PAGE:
But when the end comes, it comes with a whimper, not with a bang. There’s just two issues in July, and none in August before the relaunch in September.
Of course the staff will feel immensely deflated. It’s a status thing: a monthly feels second class compared to a weekly (they think). Some will worry about their jobs and I empathise. Announcing this just before Cannes will feel humiliating.
But in this day and age the status thing is a nonsense, as is some of the language in the official press release.
Instead of a load of defensive guff about “evolution” and “enhancement”, they should just have said: ‘Bigger. Better’.
One thing I find odd: the title is described as an “iconic media and marketing magazine”. Really? What happened to the advertising bit, the roots and the core of the title? It feels like a bit of history is being rewritten there.
If I have any requests for the new-look monthly, it’s these: one, go back to the original, classic, A3 format; find inspiration in the original design and style – it was bold, big and, given the inclination to bite the hand that feeds, ballsy.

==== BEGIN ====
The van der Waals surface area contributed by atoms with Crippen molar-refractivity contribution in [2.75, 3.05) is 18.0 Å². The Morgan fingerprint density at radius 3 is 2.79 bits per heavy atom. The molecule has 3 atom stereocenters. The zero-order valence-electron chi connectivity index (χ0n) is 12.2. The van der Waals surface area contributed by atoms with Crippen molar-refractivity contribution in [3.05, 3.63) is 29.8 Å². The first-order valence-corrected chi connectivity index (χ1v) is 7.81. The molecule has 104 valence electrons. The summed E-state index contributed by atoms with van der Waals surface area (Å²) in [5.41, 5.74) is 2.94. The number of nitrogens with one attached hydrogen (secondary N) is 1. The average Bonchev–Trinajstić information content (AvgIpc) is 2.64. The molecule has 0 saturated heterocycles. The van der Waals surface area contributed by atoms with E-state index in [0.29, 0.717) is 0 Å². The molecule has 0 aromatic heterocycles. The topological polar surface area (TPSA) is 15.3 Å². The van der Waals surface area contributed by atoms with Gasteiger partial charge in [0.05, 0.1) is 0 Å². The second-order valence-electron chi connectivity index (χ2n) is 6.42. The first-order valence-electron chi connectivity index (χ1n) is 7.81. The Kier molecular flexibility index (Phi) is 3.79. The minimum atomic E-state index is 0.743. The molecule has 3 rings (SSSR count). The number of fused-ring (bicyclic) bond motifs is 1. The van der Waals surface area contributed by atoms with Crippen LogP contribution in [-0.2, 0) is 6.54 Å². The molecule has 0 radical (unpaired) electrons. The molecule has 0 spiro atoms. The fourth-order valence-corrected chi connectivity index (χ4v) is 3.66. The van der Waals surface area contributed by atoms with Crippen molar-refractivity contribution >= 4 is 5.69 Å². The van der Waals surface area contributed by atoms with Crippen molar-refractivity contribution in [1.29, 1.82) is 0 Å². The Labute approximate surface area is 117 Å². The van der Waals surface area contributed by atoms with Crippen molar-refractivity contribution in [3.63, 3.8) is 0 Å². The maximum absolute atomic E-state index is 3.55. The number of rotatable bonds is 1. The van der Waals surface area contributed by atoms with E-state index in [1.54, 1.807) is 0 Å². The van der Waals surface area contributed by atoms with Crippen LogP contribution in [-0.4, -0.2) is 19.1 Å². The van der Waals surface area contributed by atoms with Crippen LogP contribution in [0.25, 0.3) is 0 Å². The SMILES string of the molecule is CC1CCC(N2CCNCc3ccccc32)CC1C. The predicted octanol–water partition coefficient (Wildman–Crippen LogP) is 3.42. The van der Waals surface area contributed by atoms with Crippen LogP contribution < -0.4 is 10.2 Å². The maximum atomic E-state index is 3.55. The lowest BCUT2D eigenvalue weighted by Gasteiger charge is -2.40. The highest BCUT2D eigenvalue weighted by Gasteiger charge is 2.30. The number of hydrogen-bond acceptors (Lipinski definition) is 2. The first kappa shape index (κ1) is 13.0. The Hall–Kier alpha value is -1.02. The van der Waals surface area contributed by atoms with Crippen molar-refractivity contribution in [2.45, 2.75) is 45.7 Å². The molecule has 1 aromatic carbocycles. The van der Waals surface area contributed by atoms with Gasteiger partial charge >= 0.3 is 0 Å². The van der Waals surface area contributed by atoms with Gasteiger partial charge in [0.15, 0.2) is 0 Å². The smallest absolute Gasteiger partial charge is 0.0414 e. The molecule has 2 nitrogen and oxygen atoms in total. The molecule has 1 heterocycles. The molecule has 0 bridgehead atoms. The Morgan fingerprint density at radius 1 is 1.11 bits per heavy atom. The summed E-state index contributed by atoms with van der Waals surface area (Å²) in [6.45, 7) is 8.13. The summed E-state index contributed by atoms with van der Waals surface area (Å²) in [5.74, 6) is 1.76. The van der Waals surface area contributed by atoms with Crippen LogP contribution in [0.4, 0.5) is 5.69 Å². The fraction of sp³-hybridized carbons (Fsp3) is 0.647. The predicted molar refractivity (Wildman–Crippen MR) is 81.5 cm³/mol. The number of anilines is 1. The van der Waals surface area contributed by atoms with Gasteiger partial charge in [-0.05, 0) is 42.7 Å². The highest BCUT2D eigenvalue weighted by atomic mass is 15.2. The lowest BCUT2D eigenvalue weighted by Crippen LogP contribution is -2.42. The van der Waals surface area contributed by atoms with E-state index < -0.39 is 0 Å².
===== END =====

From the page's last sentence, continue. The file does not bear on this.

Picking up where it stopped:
On second thoughts, make that strapline. ‘Bigger. Better. Ballsy’.
P.S. I’ve just seen this statement from those nice people at the Media Briefing, who produce an excellent, thoughtful daily newsletter and a couple of good shows/conferences. They’ve been acquired by Haymarket. Sadly the newsletter is going into the bin, but Haymarket will take on the events, presumably to run under the Campaign banner.
There’s two lessons to draw from this: one is that Haymarket is still prepared to invest in the Campaign brand; and two, the direction of travel is pretty clear – the future is more in events than it is in journalism.